The Large Binocular Telescope uses two curved mirrors to gather light
BTA-6 as seen from in front of the main entrance.
Schematic of a Keplerian refracting telescope. The arrow at (4) is a (notional) representation of the original image; the arrow at (5) is the inverted image at the focal plane; the arrow at (6) is the virtual image that forms in the viewer's visual sphere. The red rays produce the midpoint of the arrow; two other sets of rays (each black) produce its head and tail.
The 1-meter Zeiss-1000 and the 60-centimeter Zeiss behind it
Eight-inch refracting telescope at Chabot Space and Science Center
The RATAN-600 Radio Telescope
The Keck II telescope gathers light by using 36 segmented hexagonal mirrors to create a 10 m (33 ft) aperture primary mirror
These eyes represent a scaled figure of the human eye where 15 px = 1 mm, they have a pupil diameter of 7 mm. Figure A has an exit pupil diameter of 14 mm, which for astronomy purposes results in a 75% loss of light. Figure B has an exit pupil of 6.4 mm, which allows the full 100% of observable light to be perceived by the observer.
Two of the four Unit Telescopes that make up the ESO's VLT, on a remote mountaintop, 2600 metres above sea level in the Chilean Atacama Desert.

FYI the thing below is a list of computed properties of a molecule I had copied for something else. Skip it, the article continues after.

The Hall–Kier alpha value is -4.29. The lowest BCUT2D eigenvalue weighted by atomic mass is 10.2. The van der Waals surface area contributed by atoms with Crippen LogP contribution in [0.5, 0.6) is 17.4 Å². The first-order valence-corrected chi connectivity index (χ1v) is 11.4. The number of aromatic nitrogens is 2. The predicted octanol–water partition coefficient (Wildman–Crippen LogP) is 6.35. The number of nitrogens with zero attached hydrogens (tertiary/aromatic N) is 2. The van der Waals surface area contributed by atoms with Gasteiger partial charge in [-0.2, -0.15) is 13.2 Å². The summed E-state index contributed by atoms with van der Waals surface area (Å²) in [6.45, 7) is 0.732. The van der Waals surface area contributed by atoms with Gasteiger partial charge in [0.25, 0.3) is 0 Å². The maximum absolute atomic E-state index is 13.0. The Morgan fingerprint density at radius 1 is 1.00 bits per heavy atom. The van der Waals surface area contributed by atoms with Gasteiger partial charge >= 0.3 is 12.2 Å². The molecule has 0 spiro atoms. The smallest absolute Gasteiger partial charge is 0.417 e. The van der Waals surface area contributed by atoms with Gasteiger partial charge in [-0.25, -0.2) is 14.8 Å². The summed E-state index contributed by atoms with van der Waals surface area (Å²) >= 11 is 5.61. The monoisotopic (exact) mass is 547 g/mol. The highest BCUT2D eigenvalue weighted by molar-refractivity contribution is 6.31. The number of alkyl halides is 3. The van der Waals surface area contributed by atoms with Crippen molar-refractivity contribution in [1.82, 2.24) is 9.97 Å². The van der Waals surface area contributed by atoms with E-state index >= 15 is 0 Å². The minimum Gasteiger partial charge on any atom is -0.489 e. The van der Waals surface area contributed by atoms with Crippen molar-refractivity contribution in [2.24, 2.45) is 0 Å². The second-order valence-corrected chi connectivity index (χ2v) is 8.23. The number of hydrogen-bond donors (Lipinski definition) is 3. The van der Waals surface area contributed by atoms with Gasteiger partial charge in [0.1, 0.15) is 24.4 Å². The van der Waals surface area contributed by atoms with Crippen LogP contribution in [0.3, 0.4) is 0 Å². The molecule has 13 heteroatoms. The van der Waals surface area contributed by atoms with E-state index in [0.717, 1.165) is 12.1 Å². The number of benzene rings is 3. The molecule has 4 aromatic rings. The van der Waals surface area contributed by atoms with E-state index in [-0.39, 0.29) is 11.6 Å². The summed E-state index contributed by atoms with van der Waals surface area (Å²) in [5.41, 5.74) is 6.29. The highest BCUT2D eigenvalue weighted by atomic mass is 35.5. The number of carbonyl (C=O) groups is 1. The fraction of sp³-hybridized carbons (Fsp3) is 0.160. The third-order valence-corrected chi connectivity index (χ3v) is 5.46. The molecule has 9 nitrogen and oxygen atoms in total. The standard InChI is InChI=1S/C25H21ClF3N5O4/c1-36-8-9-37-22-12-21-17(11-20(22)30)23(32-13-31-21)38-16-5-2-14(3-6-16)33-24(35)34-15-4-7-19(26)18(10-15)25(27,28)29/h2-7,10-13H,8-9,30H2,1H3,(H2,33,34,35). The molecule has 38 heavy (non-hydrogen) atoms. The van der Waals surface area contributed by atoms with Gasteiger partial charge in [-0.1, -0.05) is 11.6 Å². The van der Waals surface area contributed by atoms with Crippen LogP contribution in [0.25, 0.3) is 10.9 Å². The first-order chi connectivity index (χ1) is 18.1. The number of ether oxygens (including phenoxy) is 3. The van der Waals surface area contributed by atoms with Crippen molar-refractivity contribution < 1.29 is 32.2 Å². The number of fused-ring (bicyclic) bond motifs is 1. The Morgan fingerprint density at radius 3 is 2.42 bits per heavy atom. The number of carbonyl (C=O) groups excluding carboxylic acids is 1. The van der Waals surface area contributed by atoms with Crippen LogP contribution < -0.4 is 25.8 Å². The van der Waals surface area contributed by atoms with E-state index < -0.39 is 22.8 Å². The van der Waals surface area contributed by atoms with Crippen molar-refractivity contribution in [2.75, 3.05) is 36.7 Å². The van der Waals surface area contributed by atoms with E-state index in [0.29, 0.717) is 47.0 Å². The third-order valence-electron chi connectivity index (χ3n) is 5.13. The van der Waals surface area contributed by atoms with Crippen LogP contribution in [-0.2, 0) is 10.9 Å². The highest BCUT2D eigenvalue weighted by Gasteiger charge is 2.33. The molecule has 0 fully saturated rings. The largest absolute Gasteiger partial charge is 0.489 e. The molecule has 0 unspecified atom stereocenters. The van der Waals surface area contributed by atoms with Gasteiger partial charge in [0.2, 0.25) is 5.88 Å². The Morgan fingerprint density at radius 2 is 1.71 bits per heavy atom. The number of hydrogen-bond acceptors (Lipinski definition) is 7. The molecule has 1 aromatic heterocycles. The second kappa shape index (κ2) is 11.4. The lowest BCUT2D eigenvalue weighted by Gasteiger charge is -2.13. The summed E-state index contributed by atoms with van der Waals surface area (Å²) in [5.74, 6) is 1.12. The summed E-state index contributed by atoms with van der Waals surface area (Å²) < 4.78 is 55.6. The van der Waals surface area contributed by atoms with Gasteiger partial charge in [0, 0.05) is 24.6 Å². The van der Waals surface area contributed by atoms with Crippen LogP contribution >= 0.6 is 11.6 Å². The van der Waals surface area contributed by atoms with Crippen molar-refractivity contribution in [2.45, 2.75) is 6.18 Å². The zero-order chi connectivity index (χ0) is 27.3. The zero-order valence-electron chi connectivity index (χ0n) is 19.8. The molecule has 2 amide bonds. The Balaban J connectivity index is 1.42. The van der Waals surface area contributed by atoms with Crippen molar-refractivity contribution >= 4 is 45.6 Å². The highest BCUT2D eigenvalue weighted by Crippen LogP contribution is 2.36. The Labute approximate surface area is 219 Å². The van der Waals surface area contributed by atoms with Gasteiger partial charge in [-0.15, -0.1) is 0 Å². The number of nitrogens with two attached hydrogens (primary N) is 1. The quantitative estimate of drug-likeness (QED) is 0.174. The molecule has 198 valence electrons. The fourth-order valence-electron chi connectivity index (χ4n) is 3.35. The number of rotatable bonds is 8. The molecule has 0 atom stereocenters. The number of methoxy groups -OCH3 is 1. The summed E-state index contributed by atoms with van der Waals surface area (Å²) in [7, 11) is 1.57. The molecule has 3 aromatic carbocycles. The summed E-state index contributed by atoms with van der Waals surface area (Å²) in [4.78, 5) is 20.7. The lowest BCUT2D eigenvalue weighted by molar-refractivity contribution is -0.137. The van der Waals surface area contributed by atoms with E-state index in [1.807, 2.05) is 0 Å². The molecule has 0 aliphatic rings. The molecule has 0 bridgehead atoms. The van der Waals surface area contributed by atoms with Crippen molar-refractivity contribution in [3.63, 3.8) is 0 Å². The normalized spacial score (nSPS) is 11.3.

Comparison of nominal sizes of primary mirrors of some notable optical telescopes
Harlan J. Smith Telescope reflecting telescope at McDonald Observatory, Texas

Telescope that gathers and focuses light mainly from the visible part of the electromagnetic spectrum, to create a magnified image for direct visual inspection, to make a photograph, or to collect data through electronic image sensors.

- Optical telescope

Based in the Bolshoi Zelenchuk Valley of the Greater Caucasus near the village of Nizhny Arkhyz, the observatory houses the BTA-6 and RATAN-600, an optical and radio telescope, respectively.

- Special Astrophysical Observatory of the Russian Academy of Science
The Large Binocular Telescope uses two curved mirrors to gather light

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